We left Derby and our next stop was following a track beside the Ringarooma River which led to an old Chinese miners hut. Inside were story panels of the life of a Chinese tin miner. I found this really interesting, too, and was happy to leave my donation in the tin at the door.


By the time we got to Weldborough we were ready to sample the Tasmanian Boutique beers on tap – they also had ciders available.



While enjoying our ‘coldies’ in the beer garden we met a couple who were camped at the back of the pub and they told us of a couple of good camping spots to try as we headed west.

Weldborough is on the Trail of the Tin Dragon as it was the site of the confrontation between the Chinese miners and the ‘whites’. The Chinese had walked from Bridport and were on the way to Derby when they were stopped from going any further by an angry mob. They turned around and trudged all the way back to Bridport and came back with a police escort that quietened the mob and gave them safe passage to Derby.

We had planned to stay at Scottsdale that night but the free camp was very crowded so we did our shopping, fueled up our motorhomes, and headed off to Bridport to enter the rally early. It was hot, the roads had been winding and steep, and the roadworks everywhere had contributed to a tiring day. We were ready to stop!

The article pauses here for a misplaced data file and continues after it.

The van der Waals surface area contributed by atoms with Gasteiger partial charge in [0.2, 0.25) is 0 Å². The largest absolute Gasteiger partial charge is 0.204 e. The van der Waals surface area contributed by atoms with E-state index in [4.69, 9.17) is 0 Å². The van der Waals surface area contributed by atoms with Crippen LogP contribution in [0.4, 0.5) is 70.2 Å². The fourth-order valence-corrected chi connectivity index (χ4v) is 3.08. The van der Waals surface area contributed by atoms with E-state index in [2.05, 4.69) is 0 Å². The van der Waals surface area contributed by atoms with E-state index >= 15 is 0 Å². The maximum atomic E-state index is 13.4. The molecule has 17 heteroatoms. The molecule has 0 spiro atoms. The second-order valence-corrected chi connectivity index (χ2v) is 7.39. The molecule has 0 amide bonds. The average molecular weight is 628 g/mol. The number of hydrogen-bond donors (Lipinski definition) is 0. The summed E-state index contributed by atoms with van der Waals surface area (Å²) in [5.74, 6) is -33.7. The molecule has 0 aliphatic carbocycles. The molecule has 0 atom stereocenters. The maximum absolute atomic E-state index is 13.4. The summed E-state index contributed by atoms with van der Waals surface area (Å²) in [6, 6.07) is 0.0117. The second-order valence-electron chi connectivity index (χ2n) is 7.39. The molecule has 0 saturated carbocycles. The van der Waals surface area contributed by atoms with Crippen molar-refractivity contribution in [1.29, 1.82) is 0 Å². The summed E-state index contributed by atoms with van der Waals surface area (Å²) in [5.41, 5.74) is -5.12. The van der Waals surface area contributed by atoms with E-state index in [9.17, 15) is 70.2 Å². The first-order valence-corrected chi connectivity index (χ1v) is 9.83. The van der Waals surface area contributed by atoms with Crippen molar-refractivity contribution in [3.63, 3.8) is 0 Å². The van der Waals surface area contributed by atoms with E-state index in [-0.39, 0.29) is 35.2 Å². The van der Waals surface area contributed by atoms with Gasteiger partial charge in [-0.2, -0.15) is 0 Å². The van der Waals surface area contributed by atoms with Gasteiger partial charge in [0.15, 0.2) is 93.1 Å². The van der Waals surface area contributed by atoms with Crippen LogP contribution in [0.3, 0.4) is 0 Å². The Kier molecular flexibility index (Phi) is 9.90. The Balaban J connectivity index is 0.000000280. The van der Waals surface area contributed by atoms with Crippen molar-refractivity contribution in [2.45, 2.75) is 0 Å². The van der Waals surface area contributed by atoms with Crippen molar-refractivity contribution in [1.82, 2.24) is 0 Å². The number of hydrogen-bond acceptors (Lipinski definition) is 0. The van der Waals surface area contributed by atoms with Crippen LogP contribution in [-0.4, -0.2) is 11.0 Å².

This little map will show you the area I have been talking about and the route we took over the last couple of days. It will also give you an idea of the long walks the miners had when they were landed by boat at Bridport and had to get to Derby! When I think about that I realise that we have got it soooo good these days!



Wonderful Winton – Music on the Mesa

Well my van is packed and I’m ready to go……

I headed off from Mt Isa on Monday 19th August to wend my way slowly back to the Gold Coast. As Bev had taken me to McKinlay on Saturday I decided to go down through Boulia again. Although the road is only one lane it’s not a bad road and there was a tree I wanted to photograph that I saw when I went to the Camel Races.

Boulia Bike treeIsn’t it amazing? I wonder how they got all those bikes up there! Don’t you love the quirkiness of some people?